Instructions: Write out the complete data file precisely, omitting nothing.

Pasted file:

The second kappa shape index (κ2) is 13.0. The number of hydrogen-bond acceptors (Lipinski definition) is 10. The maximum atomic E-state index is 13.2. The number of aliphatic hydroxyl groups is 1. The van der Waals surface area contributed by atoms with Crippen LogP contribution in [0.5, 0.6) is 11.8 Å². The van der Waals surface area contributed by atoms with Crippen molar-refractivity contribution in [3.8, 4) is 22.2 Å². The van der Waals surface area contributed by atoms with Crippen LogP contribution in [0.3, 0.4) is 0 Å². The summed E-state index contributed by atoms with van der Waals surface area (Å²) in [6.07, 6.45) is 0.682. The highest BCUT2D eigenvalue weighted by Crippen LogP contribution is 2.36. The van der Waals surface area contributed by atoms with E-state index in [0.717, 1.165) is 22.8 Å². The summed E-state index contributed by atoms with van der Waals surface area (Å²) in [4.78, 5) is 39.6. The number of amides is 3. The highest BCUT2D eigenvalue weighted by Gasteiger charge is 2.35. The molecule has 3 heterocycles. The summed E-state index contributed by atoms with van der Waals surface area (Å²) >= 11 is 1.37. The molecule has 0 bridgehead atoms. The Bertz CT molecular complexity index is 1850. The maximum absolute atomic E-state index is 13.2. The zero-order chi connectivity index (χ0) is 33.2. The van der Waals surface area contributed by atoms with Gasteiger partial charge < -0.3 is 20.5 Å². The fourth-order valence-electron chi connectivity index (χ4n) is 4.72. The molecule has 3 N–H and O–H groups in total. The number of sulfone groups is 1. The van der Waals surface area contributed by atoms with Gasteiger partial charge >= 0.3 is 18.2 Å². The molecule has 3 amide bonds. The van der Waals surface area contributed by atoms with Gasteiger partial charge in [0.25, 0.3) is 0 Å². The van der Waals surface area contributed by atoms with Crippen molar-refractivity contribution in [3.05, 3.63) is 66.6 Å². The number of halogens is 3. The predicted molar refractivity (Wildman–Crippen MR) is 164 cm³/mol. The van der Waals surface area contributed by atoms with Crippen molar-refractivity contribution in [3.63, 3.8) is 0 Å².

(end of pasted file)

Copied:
The second kappa shape index (κ2) is 13.0. The number of hydrogen-bond acceptors (Lipinski definition) is 10. The maximum atomic E-state index is 13.2. The number of aliphatic hydroxyl groups is 1. The van der Waals surface area contributed by atoms with Crippen LogP contribution in [0.5, 0.6) is 11.8 Å². The van der Waals surface area contributed by atoms with Crippen molar-refractivity contribution in [3.8, 4) is 22.2 Å². The van der Waals surface area contributed by atoms with Crippen LogP contribution in [0.3, 0.4) is 0 Å². The summed E-state index contributed by atoms with van der Waals surface area (Å²) in [6.07, 6.45) is 0.682. The highest BCUT2D eigenvalue weighted by Crippen LogP contribution is 2.36. The van der Waals surface area contributed by atoms with E-state index in [0.717, 1.165) is 22.8 Å². The summed E-state index contributed by atoms with van der Waals surface area (Å²) in [4.78, 5) is 39.6. The number of amides is 3. The highest BCUT2D eigenvalue weighted by Gasteiger charge is 2.35. The molecule has 3 heterocycles. The summed E-state index contributed by atoms with van der Waals surface area (Å²) >= 11 is 1.37. The molecule has 0 bridgehead atoms. The Bertz CT molecular complexity index is 1850. The maximum absolute atomic E-state index is 13.2. The zero-order chi connectivity index (χ0) is 33.2. The van der Waals surface area contributed by atoms with Gasteiger partial charge < -0.3 is 20.5 Å². The fourth-order valence-electron chi connectivity index (χ4n) is 4.72. The molecule has 3 N–H and O–H groups in total. The number of sulfone groups is 1. The van der Waals surface area contributed by atoms with Gasteiger partial charge >= 0.3 is 18.2 Å². The molecule has 3 amide bonds. The van der Waals surface area contributed by atoms with Gasteiger partial charge in [0.25, 0.3) is 0 Å². The van der Waals surface area contributed by atoms with Crippen molar-refractivity contribution in [3.05, 3.63) is 66.6 Å². The number of halogens is 3. The predicted molar refractivity (Wildman–Crippen MR) is 164 cm³/mol. The van der Waals surface area contributed by atoms with Crippen molar-refractivity contribution in [3.63, 3.8) is 0 Å².